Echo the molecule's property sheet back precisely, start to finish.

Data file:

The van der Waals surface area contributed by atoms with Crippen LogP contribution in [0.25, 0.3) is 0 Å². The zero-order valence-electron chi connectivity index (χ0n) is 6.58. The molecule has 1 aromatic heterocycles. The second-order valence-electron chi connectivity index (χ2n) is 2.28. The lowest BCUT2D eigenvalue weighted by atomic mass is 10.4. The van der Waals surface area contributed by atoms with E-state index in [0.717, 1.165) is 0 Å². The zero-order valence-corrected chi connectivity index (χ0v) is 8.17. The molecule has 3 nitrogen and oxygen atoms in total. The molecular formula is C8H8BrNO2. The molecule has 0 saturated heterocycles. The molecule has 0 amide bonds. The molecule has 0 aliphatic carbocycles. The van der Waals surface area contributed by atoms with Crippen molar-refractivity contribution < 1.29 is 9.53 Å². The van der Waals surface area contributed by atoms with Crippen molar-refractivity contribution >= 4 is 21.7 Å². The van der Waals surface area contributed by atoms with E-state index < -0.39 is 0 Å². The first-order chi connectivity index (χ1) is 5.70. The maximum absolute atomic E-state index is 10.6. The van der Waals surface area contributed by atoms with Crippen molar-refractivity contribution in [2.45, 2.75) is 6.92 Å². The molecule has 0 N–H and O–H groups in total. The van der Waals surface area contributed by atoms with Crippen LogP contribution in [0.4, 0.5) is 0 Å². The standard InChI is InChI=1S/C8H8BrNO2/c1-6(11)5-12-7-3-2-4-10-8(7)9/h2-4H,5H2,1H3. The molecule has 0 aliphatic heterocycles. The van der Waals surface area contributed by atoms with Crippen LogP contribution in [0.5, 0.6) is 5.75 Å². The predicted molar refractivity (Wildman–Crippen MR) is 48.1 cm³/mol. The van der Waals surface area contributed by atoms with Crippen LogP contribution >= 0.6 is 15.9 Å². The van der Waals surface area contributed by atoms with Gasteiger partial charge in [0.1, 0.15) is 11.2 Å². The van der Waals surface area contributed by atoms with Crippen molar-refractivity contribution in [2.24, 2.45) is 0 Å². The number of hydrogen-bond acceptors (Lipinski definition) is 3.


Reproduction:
The van der Waals surface area contributed by atoms with Crippen LogP contribution in [0.25, 0.3) is 0 Å². The zero-order valence-electron chi connectivity index (χ0n) is 6.58. The molecule has 1 aromatic heterocycles. The second-order valence-electron chi connectivity index (χ2n) is 2.28. The lowest BCUT2D eigenvalue weighted by atomic mass is 10.4. The van der Waals surface area contributed by atoms with E-state index in [0.717, 1.165) is 0 Å². The zero-order valence-corrected chi connectivity index (χ0v) is 8.17. The molecule has 3 nitrogen and oxygen atoms in total. The molecular formula is C8H8BrNO2. The molecule has 0 saturated heterocycles. The molecule has 0 amide bonds. The molecule has 0 aliphatic carbocycles. The van der Waals surface area contributed by atoms with Crippen molar-refractivity contribution < 1.29 is 9.53 Å². The van der Waals surface area contributed by atoms with Crippen molar-refractivity contribution >= 4 is 21.7 Å². The van der Waals surface area contributed by atoms with E-state index < -0.39 is 0 Å². The first-order chi connectivity index (χ1) is 5.70. The maximum absolute atomic E-state index is 10.6. The van der Waals surface area contributed by atoms with Crippen molar-refractivity contribution in [2.45, 2.75) is 6.92 Å². The molecule has 0 N–H and O–H groups in total. The van der Waals surface area contributed by atoms with Crippen LogP contribution in [0.4, 0.5) is 0 Å². The standard InChI is InChI=1S/C8H8BrNO2/c1-6(11)5-12-7-3-2-4-10-8(7)9/h2-4H,5H2,1H3. The molecule has 0 aliphatic heterocycles. The van der Waals surface area contributed by atoms with Crippen LogP contribution in [0.5, 0.6) is 5.75 Å². The predicted molar refractivity (Wildman–Crippen MR) is 48.1 cm³/mol. The van der Waals surface area contributed by atoms with Crippen LogP contribution >= 0.6 is 15.9 Å². The van der Waals surface area contributed by atoms with Gasteiger partial charge in [0.1, 0.15) is 11.2 Å². The van der Waals surface area contributed by atoms with Crippen molar-refractivity contribution in [2.24, 2.45) is 0 Å². The number of hydrogen-bond acceptors (Lipinski definition) is 3.